The Value of Painting

Telegraph Magazine just ran an interesting article on the way Lucien Freud worked on his most recent figurative portrait, Rita, Naked Portrait (2007). We might call this a process profile, given that it details the intimate and somewhat grueling labor–on the part of both artist and model–that went in to creating the painting.

The reason why I bring this up is that some find it difficult to understand why painting remains the pinnacle of art world fetish item that it is, and this look into the way that Freud works with his models offers the uninitiated an very rare glimpse of the kinds of time and effort that many painters (though, of course, not all) require to produce their work. Yes, it is a 19th Century method, but there is something of the archaic in it, which is why collectors are always willing to spend great deals of money on painting. Photography, video and installation are still far too contemporary in their reflections and exploitations of current production techniques to attain the kinds of alchemy that paintings regularly evoke.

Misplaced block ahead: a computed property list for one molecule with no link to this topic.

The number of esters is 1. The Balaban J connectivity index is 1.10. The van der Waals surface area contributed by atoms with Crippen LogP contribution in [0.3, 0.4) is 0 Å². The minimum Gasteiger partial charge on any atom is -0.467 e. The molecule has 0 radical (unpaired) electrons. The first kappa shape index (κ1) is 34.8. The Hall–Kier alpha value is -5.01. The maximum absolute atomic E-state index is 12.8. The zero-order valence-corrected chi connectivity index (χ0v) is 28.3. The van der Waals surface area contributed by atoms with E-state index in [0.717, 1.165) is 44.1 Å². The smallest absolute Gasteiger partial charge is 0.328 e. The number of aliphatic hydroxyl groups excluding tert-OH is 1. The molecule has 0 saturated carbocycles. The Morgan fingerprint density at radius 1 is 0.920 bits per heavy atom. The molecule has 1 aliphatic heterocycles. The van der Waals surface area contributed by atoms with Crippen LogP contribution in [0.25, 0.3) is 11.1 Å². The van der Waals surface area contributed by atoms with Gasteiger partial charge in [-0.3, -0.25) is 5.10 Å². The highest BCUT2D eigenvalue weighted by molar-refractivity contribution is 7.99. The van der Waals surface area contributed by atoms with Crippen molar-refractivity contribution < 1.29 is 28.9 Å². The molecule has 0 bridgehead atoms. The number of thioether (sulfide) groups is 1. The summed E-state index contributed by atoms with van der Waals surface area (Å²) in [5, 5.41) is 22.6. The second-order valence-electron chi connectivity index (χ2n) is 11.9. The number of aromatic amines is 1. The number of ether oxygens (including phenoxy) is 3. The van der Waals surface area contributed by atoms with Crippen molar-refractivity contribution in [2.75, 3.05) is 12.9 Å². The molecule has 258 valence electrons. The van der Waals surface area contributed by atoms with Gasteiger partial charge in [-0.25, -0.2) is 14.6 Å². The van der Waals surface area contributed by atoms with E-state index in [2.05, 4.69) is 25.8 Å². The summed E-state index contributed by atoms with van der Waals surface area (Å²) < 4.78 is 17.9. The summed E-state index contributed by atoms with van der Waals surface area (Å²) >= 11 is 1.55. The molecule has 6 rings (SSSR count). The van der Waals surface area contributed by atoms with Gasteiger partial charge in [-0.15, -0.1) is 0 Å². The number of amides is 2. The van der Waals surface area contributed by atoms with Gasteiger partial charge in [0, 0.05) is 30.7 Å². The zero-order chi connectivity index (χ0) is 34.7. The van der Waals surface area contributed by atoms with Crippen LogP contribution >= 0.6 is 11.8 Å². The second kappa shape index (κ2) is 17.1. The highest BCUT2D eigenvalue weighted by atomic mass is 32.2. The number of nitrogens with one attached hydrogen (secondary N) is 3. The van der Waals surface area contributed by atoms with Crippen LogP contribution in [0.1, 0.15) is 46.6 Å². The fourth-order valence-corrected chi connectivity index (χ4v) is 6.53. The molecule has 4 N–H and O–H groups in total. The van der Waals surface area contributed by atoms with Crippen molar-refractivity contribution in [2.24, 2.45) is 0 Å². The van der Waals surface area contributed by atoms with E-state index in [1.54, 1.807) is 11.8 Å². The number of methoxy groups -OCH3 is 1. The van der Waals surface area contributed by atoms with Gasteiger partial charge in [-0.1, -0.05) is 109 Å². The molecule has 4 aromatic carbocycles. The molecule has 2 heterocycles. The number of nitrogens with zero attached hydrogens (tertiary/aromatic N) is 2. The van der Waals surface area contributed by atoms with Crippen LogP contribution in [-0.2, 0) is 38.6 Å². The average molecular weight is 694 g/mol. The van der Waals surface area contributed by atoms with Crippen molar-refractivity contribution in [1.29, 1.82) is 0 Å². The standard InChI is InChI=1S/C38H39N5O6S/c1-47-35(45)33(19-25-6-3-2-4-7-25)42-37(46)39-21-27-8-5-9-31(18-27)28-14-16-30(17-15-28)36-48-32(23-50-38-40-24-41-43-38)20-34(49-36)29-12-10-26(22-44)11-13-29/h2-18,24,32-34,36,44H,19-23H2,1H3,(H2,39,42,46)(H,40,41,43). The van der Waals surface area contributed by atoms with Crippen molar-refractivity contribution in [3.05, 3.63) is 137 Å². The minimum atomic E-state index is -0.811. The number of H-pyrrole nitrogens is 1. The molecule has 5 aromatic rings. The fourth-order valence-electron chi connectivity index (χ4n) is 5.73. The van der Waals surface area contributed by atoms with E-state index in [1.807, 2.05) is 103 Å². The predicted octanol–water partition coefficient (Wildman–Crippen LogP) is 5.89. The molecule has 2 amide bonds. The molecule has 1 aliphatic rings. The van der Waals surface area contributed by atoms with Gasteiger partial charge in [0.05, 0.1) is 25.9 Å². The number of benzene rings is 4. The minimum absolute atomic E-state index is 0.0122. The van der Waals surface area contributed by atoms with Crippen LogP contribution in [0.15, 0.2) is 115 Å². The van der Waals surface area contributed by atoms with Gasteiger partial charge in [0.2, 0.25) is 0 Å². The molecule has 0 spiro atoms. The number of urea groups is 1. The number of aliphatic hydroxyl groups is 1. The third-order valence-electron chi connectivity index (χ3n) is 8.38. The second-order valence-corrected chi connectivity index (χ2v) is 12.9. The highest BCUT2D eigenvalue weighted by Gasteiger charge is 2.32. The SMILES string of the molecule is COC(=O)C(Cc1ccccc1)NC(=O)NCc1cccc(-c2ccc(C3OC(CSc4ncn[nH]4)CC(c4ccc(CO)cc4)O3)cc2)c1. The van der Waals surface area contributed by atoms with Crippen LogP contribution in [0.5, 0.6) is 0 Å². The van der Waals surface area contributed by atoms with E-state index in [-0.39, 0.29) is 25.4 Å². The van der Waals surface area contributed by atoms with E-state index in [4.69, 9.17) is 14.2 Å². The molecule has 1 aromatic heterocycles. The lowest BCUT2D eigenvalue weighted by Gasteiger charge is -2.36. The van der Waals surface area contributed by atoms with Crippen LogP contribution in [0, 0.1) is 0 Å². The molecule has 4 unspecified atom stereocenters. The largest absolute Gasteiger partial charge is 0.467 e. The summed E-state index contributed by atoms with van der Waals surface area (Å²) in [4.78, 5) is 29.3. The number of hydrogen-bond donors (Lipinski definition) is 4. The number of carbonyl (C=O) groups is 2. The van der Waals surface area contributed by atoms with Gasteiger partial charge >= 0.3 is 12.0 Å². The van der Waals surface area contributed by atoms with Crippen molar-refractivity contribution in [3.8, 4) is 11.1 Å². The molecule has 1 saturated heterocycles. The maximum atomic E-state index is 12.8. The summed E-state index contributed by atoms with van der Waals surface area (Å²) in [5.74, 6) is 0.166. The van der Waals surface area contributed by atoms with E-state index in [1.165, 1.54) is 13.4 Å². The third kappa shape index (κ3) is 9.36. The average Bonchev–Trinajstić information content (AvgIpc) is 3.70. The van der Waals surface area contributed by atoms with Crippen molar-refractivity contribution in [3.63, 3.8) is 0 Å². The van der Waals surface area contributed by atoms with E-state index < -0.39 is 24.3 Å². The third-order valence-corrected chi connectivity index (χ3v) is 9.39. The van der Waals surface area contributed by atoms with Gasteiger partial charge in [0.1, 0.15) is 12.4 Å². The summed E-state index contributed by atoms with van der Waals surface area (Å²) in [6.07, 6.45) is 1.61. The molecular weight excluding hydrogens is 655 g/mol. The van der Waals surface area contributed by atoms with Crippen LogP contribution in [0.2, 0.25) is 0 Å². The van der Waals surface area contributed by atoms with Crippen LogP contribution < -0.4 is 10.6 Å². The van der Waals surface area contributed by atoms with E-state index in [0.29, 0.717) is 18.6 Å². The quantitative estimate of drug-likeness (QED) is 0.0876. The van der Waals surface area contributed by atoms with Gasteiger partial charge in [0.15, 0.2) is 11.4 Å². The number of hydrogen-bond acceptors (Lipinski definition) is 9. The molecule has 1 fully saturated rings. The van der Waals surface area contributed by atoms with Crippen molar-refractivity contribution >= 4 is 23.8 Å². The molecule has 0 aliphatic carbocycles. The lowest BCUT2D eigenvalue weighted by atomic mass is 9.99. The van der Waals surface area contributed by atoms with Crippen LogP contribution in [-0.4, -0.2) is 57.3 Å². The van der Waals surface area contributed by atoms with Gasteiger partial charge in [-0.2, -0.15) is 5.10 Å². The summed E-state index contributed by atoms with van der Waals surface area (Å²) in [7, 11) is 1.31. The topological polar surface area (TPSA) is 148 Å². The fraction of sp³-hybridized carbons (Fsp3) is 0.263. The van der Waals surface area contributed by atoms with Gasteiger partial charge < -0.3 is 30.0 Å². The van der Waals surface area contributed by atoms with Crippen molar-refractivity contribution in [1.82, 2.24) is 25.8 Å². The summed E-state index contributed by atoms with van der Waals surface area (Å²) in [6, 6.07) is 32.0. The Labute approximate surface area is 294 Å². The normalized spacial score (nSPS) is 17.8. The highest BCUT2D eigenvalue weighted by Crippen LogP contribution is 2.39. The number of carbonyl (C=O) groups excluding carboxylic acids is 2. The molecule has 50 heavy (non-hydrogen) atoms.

Of course this is not meant as a defense of the fetish; it is only meant to point out how painters paint, and why there is much wrapped up in that activity that few viewers or collectors of art ever understand.

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